Romantic Circles Reviews

Kevin Gilmartin, Writing Against Revolution: Literary Conservatism in Britain, 1790-1832

Kevin Gilmartin, Writing Against Revolution: Literary Conservatism in Britain, 1790-1832. Cambridge: Cambridge University Press, 2007. Xii + 316 pp. 3 Illustrations. $90.00 (Hdbk; 0-521-86113-6).

Reviewed by
Anthony Jarrells
University of South Carolina

The implicit claim of Kevin Gilmartin's Writing Against Revolution: Literary Conservatism in Britain, 1790-1832, is that containment is as apt a metaphor for romantic-period writing as the more widely used explosion. Of course, the effort by conservative writers to counter what was thought by many in the period to be a very real threat of revolution did itself lead to an explosion of print. Indeed, it is precisely this tension that Gilmartin finds at the heart of the "counterrevolutionary" enterprise: how do those who see print as a suspect vehicle of revolution engage in a print-based campaign to counter such a threat? Gilmartin's first book, Print Politics: The Press and Radical Opposition in early Nineteenth-Century England (Cambridge Univ. Press, 1996), explored the radical side of the struggle. His new study brings a similar, rigorous approach to the "pervasive rhetorical and literary dilemma" (13) that occupied those writers working to forestall the movement chronicled in Print Politics. The five chapters of Writing Against Revolution trace the myriad forms in which this rhetorical and literary dilemma found expression: from pamphlets and tracts (chapters one and two), periodical reviews (chapter three), and novels (chapter four), to attempts (chronicled in chapter five) by two canonical writers of the period—Robert Southey and Samuel Coleridge—to extend counterrevolutionary practices beyond specific moments of crisis and to articulate "a model for a more stable society" (207). Against a scholarly field that tends to associate romantic writing with progressive strains and causes, Gilmartin aims "to demonstrate the enterprising and productive (rather than merely negative and reactive) presence of counterrevolutionary voices in the culture of the romantic period" (9).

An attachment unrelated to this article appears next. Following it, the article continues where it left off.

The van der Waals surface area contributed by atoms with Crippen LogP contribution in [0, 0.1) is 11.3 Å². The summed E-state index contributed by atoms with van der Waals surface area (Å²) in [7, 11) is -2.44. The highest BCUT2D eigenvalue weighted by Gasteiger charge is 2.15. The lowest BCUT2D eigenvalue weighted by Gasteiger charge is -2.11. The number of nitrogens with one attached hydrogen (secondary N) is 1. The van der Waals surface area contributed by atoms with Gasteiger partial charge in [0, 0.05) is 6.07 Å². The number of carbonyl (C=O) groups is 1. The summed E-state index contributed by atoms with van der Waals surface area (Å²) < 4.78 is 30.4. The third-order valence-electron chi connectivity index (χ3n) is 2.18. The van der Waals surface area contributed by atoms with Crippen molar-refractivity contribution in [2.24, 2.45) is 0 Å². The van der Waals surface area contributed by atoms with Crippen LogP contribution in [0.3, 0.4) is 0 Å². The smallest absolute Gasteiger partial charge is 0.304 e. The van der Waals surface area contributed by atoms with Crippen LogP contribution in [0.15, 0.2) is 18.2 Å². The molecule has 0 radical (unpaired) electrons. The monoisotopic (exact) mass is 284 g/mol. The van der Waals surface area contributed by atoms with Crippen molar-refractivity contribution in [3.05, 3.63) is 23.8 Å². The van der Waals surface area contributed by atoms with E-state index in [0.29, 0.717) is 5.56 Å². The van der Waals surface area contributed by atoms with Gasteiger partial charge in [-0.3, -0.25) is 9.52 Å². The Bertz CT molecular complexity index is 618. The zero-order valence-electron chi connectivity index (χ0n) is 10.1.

Cian Duffy, Shelley and the Revolutionary Sublime

Cian Duffy, Shelley and the Revolutionary Sublime. Cambridge Studies in Romanticism, no. 63. Cambridge: Cambridge University Press, 2005. xiv + 280 pp. $80.00. (Hdbk; ISBN: 0512854008).

Reviewed by
Dana Van Kooy
University of Colorado at Boulder